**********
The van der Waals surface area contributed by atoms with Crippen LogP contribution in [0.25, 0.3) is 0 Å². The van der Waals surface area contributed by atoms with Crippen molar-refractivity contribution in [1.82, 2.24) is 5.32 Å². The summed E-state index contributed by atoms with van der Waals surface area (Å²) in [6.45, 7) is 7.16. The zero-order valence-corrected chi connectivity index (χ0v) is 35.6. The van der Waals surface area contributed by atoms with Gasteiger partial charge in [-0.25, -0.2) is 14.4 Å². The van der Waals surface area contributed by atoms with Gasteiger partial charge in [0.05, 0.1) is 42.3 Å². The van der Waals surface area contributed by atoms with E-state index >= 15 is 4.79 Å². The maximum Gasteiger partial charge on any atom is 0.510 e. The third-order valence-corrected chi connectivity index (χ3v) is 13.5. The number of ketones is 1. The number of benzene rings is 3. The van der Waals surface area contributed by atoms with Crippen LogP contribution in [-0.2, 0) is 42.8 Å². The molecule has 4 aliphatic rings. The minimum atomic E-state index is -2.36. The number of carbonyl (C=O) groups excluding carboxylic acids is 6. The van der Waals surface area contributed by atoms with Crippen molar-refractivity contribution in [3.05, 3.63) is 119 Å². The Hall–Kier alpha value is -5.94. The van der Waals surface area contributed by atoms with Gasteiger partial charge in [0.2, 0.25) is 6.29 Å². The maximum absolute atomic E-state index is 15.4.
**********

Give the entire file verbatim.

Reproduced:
The van der Waals surface area contributed by atoms with Crippen LogP contribution in [0.25, 0.3) is 0 Å². The van der Waals surface area contributed by atoms with Crippen molar-refractivity contribution in [1.82, 2.24) is 5.32 Å². The summed E-state index contributed by atoms with van der Waals surface area (Å²) in [6.45, 7) is 7.16. The zero-order valence-corrected chi connectivity index (χ0v) is 35.6. The van der Waals surface area contributed by atoms with Gasteiger partial charge in [-0.25, -0.2) is 14.4 Å². The van der Waals surface area contributed by atoms with Gasteiger partial charge in [0.05, 0.1) is 42.3 Å². The van der Waals surface area contributed by atoms with E-state index >= 15 is 4.79 Å². The maximum Gasteiger partial charge on any atom is 0.510 e. The third-order valence-corrected chi connectivity index (χ3v) is 13.5. The number of ketones is 1. The number of benzene rings is 3. The van der Waals surface area contributed by atoms with Crippen LogP contribution in [-0.2, 0) is 42.8 Å². The molecule has 4 aliphatic rings. The minimum atomic E-state index is -2.36. The number of carbonyl (C=O) groups excluding carboxylic acids is 6. The van der Waals surface area contributed by atoms with Crippen molar-refractivity contribution in [3.05, 3.63) is 119 Å². The Hall–Kier alpha value is -5.94. The van der Waals surface area contributed by atoms with Gasteiger partial charge in [0.2, 0.25) is 6.29 Å². The maximum absolute atomic E-state index is 15.4.